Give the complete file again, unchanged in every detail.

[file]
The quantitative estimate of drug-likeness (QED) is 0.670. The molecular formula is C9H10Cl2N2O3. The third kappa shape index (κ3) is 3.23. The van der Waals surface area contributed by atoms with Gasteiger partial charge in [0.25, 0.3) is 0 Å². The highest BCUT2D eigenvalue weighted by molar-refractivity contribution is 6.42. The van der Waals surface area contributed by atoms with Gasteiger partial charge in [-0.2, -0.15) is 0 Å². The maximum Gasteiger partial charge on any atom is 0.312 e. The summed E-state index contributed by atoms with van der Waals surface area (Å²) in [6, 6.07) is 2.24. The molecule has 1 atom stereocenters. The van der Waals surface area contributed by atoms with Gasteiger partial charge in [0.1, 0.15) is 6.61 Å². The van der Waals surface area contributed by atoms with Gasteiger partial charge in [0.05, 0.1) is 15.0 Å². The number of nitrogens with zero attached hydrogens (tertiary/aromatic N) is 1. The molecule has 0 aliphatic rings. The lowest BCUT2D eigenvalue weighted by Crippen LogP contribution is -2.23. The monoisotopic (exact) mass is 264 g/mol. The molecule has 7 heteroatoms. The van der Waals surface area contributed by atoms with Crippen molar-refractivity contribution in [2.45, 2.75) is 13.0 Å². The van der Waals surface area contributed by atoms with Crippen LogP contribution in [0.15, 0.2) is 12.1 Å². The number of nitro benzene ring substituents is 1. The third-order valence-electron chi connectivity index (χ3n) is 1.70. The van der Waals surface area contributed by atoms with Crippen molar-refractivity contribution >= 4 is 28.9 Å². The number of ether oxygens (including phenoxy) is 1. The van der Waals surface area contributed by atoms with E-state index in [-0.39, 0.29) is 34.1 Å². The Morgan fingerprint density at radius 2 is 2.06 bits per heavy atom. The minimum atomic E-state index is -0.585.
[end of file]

The quantitative estimate of drug-likeness (QED) is 0.670. The molecular formula is C9H10Cl2N2O3. The third kappa shape index (κ3) is 3.23. The van der Waals surface area contributed by atoms with Gasteiger partial charge in [0.25, 0.3) is 0 Å². The highest BCUT2D eigenvalue weighted by molar-refractivity contribution is 6.42. The van der Waals surface area contributed by atoms with Gasteiger partial charge in [-0.2, -0.15) is 0 Å². The maximum Gasteiger partial charge on any atom is 0.312 e. The summed E-state index contributed by atoms with van der Waals surface area (Å²) in [6, 6.07) is 2.24. The molecule has 1 atom stereocenters. The van der Waals surface area contributed by atoms with Gasteiger partial charge in [0.1, 0.15) is 6.61 Å². The van der Waals surface area contributed by atoms with Gasteiger partial charge in [0.05, 0.1) is 15.0 Å². The number of nitrogens with zero attached hydrogens (tertiary/aromatic N) is 1. The molecule has 0 aliphatic rings. The lowest BCUT2D eigenvalue weighted by Crippen LogP contribution is -2.23. The monoisotopic (exact) mass is 264 g/mol. The molecule has 7 heteroatoms. The van der Waals surface area contributed by atoms with Crippen molar-refractivity contribution in [2.45, 2.75) is 13.0 Å². The van der Waals surface area contributed by atoms with Crippen LogP contribution in [0.15, 0.2) is 12.1 Å². The number of nitro benzene ring substituents is 1. The third-order valence-electron chi connectivity index (χ3n) is 1.70. The van der Waals surface area contributed by atoms with Crippen molar-refractivity contribution >= 4 is 28.9 Å². The number of ether oxygens (including phenoxy) is 1. The van der Waals surface area contributed by atoms with E-state index in [-0.39, 0.29) is 34.1 Å². The Morgan fingerprint density at radius 2 is 2.06 bits per heavy atom. The minimum atomic E-state index is -0.585.